Rishi Sunak asked for the Prime Minister’s independent adviser on ministerial interests to look into his declarations.
16 April 2022
Labour has called for the findings of an investigation into Rishi Sunak by Boris Johnson’s independent ministerial interests adviser to be made public.
The Chancellor referred himself for investigation by Lord Geidt last week after his wife Akshata Murty’s non-domiciled tax status and the couple’s holding of US green cards came to light.
Labour is demanding the Prime Minister not only release the findings when the investigation concludes, but to confirm the “remit, resourcing and timing of the investigation”.
In a letter to the Prime Minister, Cabinet Secretary Simon Case and Lord Geidt, Labour’s deputy leader Angela Rayner asked why the Cabinet Office had said in a statement before the investigation that Lord Gedit was already satisfied with Mr Sunak’s ministerial declarations.
She questioned whether the inquiry was prejudged, “which suggests that it is simply a whitewash with a predetermined conclusion”.
Ms Rayner asked about the processes put in place, and said: “The British public will with good reason see this new probe by the Government’s so-called independent adviser as yet another attempted whitewash.
“Following the lengthy and ongoing delay of the Sue Gray report, confidence in this Government’s ethical credibility is already lying in tatters.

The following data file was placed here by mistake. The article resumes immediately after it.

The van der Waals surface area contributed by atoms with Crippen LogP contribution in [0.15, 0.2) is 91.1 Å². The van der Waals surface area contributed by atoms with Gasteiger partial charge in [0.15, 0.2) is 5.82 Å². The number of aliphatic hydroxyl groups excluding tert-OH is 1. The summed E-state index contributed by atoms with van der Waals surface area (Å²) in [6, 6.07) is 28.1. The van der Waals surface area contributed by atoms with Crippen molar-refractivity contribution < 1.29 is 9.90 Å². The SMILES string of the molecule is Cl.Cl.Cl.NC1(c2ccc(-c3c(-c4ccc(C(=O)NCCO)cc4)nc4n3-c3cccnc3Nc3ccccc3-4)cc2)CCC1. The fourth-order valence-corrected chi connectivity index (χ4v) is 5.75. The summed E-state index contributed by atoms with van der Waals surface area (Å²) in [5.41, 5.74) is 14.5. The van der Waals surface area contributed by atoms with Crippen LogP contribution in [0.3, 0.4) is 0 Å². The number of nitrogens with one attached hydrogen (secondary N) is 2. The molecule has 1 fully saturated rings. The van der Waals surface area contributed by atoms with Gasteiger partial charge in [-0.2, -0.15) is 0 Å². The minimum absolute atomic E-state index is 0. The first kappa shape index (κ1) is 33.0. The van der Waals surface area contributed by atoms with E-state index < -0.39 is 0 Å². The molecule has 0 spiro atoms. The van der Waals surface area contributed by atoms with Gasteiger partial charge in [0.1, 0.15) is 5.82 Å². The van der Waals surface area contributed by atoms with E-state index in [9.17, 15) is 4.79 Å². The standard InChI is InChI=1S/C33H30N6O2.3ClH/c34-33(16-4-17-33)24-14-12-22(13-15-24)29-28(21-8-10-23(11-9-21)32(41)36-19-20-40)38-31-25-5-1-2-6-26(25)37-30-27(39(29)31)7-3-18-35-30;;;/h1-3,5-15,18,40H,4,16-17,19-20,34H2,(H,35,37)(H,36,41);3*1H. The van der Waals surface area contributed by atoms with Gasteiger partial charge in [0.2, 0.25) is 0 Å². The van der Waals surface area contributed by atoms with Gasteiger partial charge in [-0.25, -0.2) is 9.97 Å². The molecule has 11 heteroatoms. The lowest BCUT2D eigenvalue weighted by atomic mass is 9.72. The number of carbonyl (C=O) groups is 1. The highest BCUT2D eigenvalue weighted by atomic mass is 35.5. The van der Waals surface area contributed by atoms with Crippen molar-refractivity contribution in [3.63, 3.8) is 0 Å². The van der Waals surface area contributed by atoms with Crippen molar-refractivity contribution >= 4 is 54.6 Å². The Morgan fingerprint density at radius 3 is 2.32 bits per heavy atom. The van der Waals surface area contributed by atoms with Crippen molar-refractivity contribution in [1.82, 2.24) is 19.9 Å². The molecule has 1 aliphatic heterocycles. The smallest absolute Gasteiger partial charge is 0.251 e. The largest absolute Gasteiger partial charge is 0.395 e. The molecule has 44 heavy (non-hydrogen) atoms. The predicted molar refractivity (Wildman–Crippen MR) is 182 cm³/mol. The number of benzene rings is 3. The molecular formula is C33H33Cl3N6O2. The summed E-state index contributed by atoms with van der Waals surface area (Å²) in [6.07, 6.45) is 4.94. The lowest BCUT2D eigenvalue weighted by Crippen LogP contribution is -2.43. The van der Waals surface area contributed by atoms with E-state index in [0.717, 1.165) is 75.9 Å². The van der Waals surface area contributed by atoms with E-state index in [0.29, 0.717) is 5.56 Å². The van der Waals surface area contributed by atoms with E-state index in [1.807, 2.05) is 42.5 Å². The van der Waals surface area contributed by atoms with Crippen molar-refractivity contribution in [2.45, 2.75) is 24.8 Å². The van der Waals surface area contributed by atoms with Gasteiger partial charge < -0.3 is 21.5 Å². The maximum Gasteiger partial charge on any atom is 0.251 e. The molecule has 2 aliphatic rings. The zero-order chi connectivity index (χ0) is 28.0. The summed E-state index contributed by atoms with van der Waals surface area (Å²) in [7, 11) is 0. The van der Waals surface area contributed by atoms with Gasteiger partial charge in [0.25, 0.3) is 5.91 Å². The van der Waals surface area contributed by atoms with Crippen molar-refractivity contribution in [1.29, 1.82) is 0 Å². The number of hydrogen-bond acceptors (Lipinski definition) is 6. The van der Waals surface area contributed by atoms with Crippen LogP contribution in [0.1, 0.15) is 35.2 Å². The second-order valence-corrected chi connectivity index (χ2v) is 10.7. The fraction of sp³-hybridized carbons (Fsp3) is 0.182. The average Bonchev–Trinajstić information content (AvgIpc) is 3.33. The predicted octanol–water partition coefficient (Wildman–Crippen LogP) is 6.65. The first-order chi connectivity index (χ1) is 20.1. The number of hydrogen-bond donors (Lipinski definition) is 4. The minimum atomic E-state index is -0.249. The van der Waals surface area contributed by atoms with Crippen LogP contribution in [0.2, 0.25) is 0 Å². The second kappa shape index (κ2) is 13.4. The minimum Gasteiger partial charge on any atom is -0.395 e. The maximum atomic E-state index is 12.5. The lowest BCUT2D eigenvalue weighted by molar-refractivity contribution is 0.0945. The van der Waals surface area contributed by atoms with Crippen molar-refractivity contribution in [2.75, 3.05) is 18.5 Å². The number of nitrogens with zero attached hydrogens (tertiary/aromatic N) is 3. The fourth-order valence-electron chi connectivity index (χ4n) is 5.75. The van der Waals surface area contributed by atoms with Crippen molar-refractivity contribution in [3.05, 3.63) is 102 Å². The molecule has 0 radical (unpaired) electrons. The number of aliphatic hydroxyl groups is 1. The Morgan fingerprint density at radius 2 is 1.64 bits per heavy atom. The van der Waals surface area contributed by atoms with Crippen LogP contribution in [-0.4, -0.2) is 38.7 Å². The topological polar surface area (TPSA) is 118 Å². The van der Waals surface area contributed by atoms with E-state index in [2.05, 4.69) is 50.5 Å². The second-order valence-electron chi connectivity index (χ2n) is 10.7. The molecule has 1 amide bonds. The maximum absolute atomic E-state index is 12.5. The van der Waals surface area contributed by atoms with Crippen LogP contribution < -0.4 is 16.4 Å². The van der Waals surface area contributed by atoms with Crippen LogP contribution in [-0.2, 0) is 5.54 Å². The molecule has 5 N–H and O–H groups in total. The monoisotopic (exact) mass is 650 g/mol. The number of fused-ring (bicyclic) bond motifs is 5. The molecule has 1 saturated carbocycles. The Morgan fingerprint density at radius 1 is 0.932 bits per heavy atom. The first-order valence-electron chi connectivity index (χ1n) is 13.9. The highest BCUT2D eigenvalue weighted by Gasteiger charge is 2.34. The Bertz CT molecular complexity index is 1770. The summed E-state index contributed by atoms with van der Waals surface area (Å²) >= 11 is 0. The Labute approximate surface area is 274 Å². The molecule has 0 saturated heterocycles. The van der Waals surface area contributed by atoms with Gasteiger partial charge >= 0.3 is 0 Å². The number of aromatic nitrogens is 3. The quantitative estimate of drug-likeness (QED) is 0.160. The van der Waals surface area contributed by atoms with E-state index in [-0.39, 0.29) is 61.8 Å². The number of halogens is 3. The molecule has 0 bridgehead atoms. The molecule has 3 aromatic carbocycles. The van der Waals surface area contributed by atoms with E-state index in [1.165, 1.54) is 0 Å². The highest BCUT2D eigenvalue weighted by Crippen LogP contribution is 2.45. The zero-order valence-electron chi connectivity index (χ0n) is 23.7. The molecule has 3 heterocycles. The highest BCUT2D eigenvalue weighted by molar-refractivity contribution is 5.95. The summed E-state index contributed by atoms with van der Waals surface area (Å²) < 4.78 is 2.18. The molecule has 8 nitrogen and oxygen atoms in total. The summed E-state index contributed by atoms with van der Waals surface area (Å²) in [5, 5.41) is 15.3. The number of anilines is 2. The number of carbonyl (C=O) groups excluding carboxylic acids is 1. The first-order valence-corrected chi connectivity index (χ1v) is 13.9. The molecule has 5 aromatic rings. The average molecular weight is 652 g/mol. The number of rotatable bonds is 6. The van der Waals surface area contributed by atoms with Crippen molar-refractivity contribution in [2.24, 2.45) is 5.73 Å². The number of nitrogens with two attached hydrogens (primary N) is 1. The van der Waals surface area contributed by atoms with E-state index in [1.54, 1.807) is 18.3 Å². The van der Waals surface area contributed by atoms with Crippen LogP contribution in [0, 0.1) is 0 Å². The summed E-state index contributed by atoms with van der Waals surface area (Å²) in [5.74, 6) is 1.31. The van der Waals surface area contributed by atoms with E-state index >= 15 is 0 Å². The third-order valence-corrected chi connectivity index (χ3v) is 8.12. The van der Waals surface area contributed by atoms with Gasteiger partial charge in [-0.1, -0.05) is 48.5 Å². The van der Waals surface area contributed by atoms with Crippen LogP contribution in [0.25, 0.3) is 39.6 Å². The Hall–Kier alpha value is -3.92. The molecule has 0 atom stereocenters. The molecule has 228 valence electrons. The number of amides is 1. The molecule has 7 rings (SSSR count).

“There is a whole catalogue of outstanding questions not only for the Chancellor but for the Prime Minister himself. The British people both need and deserve answers.
“It’s time to come clean on this whole murky business.”
The Prime Minister agreed to a request from the Chancellor to launch the investigation, which comes after intense pressure on Mr Sunak over his family’s financial interests.
Asked if Mr Johnson still has full confidence in the Chancellor, a No 10 spokeswoman previously said: “He does.”
In a letter to the Prime Minister, Mr Sunak asked for Lord Geidt to review all his declarations of interest since he became a minister in 2018 to ensure they had been properly stated.
He said he was confident he had acted appropriately at all times, but his “overriding concern” was that the public should have confidence in the answers.